(…)

BURNETT: Bob, a senior Trump administration official is telling us they're going to go in front of the cameras for this first very formal handshake, and then there's this one-on-one, and we really do understand it to be one-on-one, Trump, Kim, translators, that's it. No aides, no other secondary tertiary sources on what actually happens in the room. Your take?

ROBERT BAER: That's a bad idea. You've already mentioned the jet-lag, the issues are too complicated for him. He's said in so many words he's not really up on the issues. In the sense, it starts a process and it's better than threatening each other. So that's the good part of it. But at the end of the day, I don't see what you could get out of a one-on-one meeting like that and will he even remember what was said at that point? And will he cover the main points? I tell you, I couldn't.

(…)

BURNETT: And yet, Jean, when you see what's happened here, the North Korean envoy coming to Washington, D.C., an unprecedented move, something the Iranians were never granted when they were working on the deal with President Obama. You have this meeting itself, the cheers, the selfie. Kim Jong-un is sort of a -- I don't know what the right word is, but certainly approachable figure. You say he's already won hugely.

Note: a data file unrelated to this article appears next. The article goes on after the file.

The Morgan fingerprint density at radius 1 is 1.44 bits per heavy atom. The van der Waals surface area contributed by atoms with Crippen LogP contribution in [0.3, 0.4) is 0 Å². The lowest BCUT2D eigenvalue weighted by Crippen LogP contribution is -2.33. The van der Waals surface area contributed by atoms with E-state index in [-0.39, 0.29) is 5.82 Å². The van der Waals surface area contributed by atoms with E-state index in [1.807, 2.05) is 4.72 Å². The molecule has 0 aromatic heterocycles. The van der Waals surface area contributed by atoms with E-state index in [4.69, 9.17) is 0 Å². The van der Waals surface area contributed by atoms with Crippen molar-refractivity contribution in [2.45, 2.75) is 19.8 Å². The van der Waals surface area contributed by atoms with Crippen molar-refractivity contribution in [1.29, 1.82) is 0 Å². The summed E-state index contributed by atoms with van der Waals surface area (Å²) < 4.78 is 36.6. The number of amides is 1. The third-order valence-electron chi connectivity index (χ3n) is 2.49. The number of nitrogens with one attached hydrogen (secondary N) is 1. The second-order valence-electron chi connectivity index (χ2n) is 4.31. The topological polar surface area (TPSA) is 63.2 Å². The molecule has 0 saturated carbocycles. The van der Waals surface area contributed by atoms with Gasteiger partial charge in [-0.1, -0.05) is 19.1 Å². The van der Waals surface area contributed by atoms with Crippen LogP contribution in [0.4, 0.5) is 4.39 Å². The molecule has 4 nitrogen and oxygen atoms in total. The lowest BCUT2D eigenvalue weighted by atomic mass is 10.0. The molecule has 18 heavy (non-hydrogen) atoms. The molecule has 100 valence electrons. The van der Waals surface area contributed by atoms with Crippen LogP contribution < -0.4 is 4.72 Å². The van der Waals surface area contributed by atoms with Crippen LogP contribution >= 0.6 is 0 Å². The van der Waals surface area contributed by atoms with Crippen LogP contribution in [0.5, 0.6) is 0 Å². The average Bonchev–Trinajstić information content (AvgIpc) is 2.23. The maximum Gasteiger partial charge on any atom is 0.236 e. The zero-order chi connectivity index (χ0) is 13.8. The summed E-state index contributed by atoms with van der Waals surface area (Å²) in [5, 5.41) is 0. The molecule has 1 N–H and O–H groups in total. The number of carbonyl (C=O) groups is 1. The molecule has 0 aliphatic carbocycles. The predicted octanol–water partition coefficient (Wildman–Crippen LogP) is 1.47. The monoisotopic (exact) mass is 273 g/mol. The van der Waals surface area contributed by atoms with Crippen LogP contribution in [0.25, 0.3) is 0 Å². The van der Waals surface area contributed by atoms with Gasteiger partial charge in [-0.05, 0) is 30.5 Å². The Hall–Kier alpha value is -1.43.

JEAN LEE: He has. We've given him this platform to make his international debut. He's done very little in return. He will come into this saying, “look, I blew up our nuclear test site,” and Joel can talk a bit more about that. He'll say, “I released the American hostages.” We may see another symbolic gesture, perhaps the return of the USS Pueblo, which is a warship that was captured 50 years ago this year. But we haven't had anything concrete. We've given him this platform to show himself as a world leader and a nuclear power. It's a bit unsettling for me to be honest because he's not changed. He's still the same person and we are just giving him this platform.

(…)

BURNETT: Doesn't Trump have a problem, though? Because, I mean, the Iran deal is the standard right? He's gotta have more verification than was in there. He’s got to have -- and that's pretty hard to do.

JOEL WIT: You're absolutely right. In a logical world, that's a problem. But not in this world. And so, I think what Trump will do is take ownership of this problem and he'll say, “this is enough.” And then the Iran deal, well, he didn't make that deal. So it was a bad deal. He makes this deal, it's a good deal.

BURNETT: So it's about personality.

(…)